-* A {{{#include <>}}} statement. This will cause the loading of another extension file named in the {{{<>}}}s. The location of the glLoadGen will be used for the base directory of any relative paths. This is mostly intended to allow easy inclusion of the standard extension files, located in the {{{extfiles}}} directory. Therefore, 
+* A {{{#include <>}}} statement. This will cause the loading of another extension file named in the {{{<>}}}s. The location of the glLoadGen will be used for the base directory of any relative paths. This is mostly intended to allow easy inclusion of the [[Common_Extension_Files|standard extension files]], located in the {{{extfiles}}} directory.
 * Anything starting with {{{//}}} will be ignored as a comment.
 * Anything starting with {{{--}}} will be ignored as a comment.
 * Any other text in a line will be interpreted as an extension name. Extension names should not have the "GL_"/"WGL_"/"GLX_" prefixes.
-The inclusion mechanism is quite powerful.
+
+Note that the system will cull out duplicates, so don't worry too much about putting the same name in multiple times. The system will also error out if type an extension that doesn't exist.
+
+What the system will not do is handle //infinite recursion.// You could include a file that includes itself ad-infinitum, and the system will just stack-overflow. And there are no include-guards to cover this case; you are expected to deal with such inclusion yourself.
 The {{{-exts}}} option starts a list of space-separated extension names (note: don't try to put the output filename after {{{-exts}}}; the system can't tell the difference between a filename and an extension). The {{{-ext}}} option only specifies a single name.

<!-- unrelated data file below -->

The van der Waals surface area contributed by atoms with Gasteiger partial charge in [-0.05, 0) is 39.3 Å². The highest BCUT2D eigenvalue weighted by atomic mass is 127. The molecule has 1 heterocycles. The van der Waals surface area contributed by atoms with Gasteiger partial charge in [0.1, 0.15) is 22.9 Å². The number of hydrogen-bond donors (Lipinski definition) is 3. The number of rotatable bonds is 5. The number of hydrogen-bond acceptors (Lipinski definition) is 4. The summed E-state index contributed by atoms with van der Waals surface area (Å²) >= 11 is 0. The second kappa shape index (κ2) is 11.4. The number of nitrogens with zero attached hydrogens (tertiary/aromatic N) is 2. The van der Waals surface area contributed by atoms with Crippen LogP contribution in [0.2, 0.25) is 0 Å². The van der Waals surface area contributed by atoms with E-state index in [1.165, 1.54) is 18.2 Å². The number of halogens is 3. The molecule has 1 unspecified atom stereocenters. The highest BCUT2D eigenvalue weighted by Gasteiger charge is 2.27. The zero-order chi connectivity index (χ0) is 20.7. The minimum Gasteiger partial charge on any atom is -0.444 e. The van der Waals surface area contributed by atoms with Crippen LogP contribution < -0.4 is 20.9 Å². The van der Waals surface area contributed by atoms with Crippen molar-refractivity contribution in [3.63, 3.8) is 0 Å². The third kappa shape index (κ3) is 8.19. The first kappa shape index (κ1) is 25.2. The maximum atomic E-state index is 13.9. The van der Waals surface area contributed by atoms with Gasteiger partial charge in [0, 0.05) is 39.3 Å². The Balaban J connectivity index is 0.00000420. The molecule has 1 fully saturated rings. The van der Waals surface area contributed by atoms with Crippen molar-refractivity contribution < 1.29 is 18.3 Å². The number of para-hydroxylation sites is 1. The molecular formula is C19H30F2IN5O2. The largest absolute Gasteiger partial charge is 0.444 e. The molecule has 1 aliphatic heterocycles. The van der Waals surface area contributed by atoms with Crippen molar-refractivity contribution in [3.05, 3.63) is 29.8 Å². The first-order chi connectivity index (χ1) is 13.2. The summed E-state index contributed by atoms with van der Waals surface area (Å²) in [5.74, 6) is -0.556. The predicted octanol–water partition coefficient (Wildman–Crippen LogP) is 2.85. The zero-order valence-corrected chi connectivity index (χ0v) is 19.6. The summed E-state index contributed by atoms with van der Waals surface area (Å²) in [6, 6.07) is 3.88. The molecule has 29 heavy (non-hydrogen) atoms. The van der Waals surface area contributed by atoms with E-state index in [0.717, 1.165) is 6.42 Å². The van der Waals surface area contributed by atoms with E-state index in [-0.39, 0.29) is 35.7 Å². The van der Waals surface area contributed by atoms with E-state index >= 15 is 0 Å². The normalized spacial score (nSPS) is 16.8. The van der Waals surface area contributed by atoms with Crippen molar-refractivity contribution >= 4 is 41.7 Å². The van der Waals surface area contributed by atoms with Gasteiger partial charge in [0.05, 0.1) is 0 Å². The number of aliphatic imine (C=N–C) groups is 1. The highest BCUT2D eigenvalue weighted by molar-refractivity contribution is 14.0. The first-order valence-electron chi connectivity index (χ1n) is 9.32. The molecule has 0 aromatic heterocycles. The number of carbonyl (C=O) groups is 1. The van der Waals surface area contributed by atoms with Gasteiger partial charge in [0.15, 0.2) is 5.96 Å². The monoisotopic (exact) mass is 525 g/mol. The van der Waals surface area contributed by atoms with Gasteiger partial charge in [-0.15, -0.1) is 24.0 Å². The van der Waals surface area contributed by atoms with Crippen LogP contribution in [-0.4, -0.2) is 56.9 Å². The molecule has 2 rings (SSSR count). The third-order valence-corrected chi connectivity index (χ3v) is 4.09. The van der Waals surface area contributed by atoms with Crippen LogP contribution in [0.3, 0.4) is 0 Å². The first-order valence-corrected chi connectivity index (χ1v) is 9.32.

{{{-extfile}}} specifies a //filename// to load extensions from. The format of this file is fairly simple; it is [[Extension Files|explained here on this site]]. The file is expected to contain extension names, one on each line. Extension files can also have {{{#include}}} directives, which will include another extension file (relative pathing only). Please don't infinitely recurse your inclusions; there's no protection in the system to check for it.
+
+The system has a number of [[Common_Extension_Files|common extension files]] that store useful sets of extensions. You may use these as you wish.
 * Functions (whether function pointers or something else, that's up to the style) for the various extensions specified, as well as any specified OpenGL versions/profiles (where applicable).
 * A function that will load all function pointers. Even if the style uses static linking, a function will still be provided. Until this function is called, you cannot use any of the mechanisms to test whether an extension is loaded, nor can you call any other functions.\\The function's return value will be a status code saying whether it succeeded. Success is defined solely in terms of loading the specified core OpenGL version; therefore, WGL or GLX loader functions will always "succeed". Test for individual extensions if you want to know what happened there.
 * Optionally, if using the OpenGL specification, the style will export a number of useful helper functions to query OpenGL version information. This is per-style.
+
 The different types of styles will decide what form these take (enumerators could be {{{const}}} variables of some kind instead of the usual {{{#define}}}s, for example). But each style must provide this set of information.
 
 ==Core Extensions==
Tip: Filter by directory path e.g. /media app.js to search for public/media/app.js.
Tip: Use camelCasing e.g. ProjME to search for ProjectModifiedEvent.java.
Tip: Filter by extension type e.g. /repo .js to search for all .js files in the /repo directory.
Tip: Separate your search with spaces e.g. /ssh pom.xml to search for src/ssh/pom.xml.
Tip: Use ↑ and ↓ arrow keys to navigate and return to view the file.
Tip: You can also navigate files with Ctrl+j (next) and Ctrl+k (previous) and view the file with Ctrl+o.
Tip: You can also navigate files with Alt+j (next) and Alt+k (previous) and view the file with Alt+o.